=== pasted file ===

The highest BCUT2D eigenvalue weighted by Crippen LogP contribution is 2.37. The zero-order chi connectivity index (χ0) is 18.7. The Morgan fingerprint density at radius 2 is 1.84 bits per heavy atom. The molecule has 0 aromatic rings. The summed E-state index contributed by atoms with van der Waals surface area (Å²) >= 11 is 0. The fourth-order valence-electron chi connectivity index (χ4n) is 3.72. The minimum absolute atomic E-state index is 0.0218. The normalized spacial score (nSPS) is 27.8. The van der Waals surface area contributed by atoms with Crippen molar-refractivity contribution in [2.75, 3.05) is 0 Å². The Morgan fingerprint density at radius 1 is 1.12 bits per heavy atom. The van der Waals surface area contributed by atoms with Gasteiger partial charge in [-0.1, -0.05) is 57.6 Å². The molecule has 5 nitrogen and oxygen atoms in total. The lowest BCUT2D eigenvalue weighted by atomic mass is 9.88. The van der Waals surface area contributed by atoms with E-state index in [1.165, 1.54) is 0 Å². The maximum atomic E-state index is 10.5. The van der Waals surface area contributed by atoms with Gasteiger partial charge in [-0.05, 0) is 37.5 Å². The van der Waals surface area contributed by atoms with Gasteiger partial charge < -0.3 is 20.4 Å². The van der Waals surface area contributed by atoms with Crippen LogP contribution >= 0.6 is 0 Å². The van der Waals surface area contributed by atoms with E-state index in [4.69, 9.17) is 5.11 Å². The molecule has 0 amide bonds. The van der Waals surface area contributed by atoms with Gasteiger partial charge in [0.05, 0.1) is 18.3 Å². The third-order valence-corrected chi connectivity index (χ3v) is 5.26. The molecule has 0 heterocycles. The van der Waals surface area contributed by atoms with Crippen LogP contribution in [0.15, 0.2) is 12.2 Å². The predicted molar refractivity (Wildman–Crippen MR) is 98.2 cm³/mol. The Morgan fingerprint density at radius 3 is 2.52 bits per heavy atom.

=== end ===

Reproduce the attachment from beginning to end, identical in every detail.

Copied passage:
The highest BCUT2D eigenvalue weighted by Crippen LogP contribution is 2.37. The zero-order chi connectivity index (χ0) is 18.7. The Morgan fingerprint density at radius 2 is 1.84 bits per heavy atom. The molecule has 0 aromatic rings. The summed E-state index contributed by atoms with van der Waals surface area (Å²) >= 11 is 0. The fourth-order valence-electron chi connectivity index (χ4n) is 3.72. The minimum absolute atomic E-state index is 0.0218. The normalized spacial score (nSPS) is 27.8. The van der Waals surface area contributed by atoms with Crippen molar-refractivity contribution in [2.75, 3.05) is 0 Å². The Morgan fingerprint density at radius 1 is 1.12 bits per heavy atom. The van der Waals surface area contributed by atoms with Gasteiger partial charge in [-0.1, -0.05) is 57.6 Å². The molecule has 5 nitrogen and oxygen atoms in total. The lowest BCUT2D eigenvalue weighted by atomic mass is 9.88. The van der Waals surface area contributed by atoms with E-state index in [1.165, 1.54) is 0 Å². The maximum atomic E-state index is 10.5. The van der Waals surface area contributed by atoms with Gasteiger partial charge in [-0.05, 0) is 37.5 Å². The van der Waals surface area contributed by atoms with Gasteiger partial charge < -0.3 is 20.4 Å². The van der Waals surface area contributed by atoms with Crippen LogP contribution >= 0.6 is 0 Å². The van der Waals surface area contributed by atoms with E-state index in [4.69, 9.17) is 5.11 Å². The molecule has 0 amide bonds. The van der Waals surface area contributed by atoms with Gasteiger partial charge in [0.05, 0.1) is 18.3 Å². The third-order valence-corrected chi connectivity index (χ3v) is 5.26. The molecule has 0 heterocycles. The van der Waals surface area contributed by atoms with Crippen LogP contribution in [0.15, 0.2) is 12.2 Å². The predicted molar refractivity (Wildman–Crippen MR) is 98.2 cm³/mol. The Morgan fingerprint density at radius 3 is 2.52 bits per heavy atom.